[Roll Your Own Life] The Comics That Shaped Me (Part 12)
THE INVISIBLES (1994-2000)
I was there when the revolution started. I saw the molotov cocktail fly. I saw it start... but I turned away.
That's kinda how it happened really. In the early 90's I picked up everything that Vertigo produced. Grant Morrison is a bit of a legend, and I'd read anything he produced. So when Vertigo announced this new comic by him I picked it up from issue 1. I have this strange memory of the first issue having a weird cover - besides the simple graphic of a hand grenade? Anyway, it was weird. The first issue was strange, and I wasn't sure if I completely got it... and that was how it continued until about issue 10 when I gave up altogether.
What an idiot.
Once again, it was the staff at my lovely friendly local comic shop (Abstract Sprocket) that made me look again. Volume 2 was just starting, and the manager said that I really should give The Invisibles another go - it was about conspiracy theories, alternate dimensions, and freeing your mind.
So, I went back to it. I picked up the trades for the first few volumes, and tried again.
The story of Grant Morrison being abducted by aliens and becoming aware of fifth dimensional creatures while writing The Invisibles just adds to the legend.
But The Invisibles is even more mindblowing than that. It has connections to one of my favourite movies of all time. Let's see if you non-Invisibles readers can spot it...
Young guy who's a bit of an anarchist is recruited by a leather clad bald guy. Young dude discovers he is the next messiah, the new Buddha. He joins (and leaves, and joins again) a group of revolutionaries who are trying to bring down an organisation from an alternate dimension who want to enslave humanity and make them conform and docile.
Hmmm. There is a theory that you can cut up panels from The Invisibles and make The Matrix out of them, and The Invisibles were around five years before Neo became "The One". But this is also inspired by Grant Morrison's earlier work on a pair of sequels to the cyber-movie The Lawnmower Man, where a group of teenagers discover that their reality is actually a simulation controlled by extradimensional insect creatures manifesting as men in suits.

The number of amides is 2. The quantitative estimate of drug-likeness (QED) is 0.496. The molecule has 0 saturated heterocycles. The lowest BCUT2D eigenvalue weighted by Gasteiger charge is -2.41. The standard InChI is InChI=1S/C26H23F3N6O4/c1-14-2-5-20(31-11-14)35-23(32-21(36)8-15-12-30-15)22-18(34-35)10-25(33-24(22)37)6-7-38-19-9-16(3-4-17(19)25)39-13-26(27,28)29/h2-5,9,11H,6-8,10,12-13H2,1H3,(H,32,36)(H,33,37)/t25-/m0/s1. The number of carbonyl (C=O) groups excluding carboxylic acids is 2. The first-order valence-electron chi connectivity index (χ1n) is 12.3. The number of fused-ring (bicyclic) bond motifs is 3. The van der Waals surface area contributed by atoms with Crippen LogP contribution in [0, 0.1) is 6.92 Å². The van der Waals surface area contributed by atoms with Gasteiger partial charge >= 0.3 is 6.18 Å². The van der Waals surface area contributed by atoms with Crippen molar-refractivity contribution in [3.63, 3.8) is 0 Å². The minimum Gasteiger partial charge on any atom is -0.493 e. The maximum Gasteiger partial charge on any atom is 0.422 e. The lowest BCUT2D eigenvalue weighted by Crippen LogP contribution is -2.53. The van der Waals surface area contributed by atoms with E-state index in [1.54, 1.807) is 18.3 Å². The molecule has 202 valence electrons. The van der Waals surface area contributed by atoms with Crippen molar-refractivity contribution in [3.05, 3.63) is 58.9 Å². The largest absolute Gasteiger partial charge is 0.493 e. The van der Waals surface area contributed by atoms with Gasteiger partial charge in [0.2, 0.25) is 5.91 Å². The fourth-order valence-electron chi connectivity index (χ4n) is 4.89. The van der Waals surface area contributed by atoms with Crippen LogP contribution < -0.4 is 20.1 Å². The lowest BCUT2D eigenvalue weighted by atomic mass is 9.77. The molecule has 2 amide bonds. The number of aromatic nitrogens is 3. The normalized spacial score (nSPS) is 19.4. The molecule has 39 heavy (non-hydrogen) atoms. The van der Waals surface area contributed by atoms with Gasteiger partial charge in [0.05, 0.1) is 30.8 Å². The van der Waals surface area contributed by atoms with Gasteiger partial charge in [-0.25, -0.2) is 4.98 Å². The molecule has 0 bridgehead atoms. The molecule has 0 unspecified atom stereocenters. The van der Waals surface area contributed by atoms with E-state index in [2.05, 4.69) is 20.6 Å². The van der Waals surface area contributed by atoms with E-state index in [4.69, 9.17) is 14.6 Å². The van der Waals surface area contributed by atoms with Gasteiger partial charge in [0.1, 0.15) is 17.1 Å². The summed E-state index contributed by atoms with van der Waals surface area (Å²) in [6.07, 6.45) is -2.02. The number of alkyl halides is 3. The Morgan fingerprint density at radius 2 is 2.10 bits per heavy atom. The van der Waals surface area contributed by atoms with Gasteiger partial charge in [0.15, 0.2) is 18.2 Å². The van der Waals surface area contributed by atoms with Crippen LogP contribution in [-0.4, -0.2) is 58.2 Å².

Anyway, I digress. The Invisibles completely blew my mind - as it's supposed to do. Especially as the manager of the aforementioned comic shop was already feeding my brain with Robert Anton Wilson and Philip K. Dick, this was just fuel for the brain. When it got to the Magic Mirror substance recovered from Area 51, and the characters were informed that we were being lied to - there are more than 26 letters of the alphabet, there are in fact 64. When you are aware of those letters, you can see the things in our reality that we couldn't before because our brains couldn't comprehend them without the vocabulary.
Insert that gif of the guy going "Mind Blown" over and over again.
In summary, I loved The Invisibles. Once I got over myself with those first few issues that I probably wasn't prepared for, it became one of my favourites. I've read the whole thing a number of times - though I really should look into tracking down the second two hardcover collections. The complete hardcover is a bit big to comfortably sit and read.
It's a bizarre and very progressive comic that feels very 90's, but still resonates a bit today.
That said, it's the last in my list from the 90's. Nothing really struck me with as much force comic-wise for many years to come, until the final two titles on my list...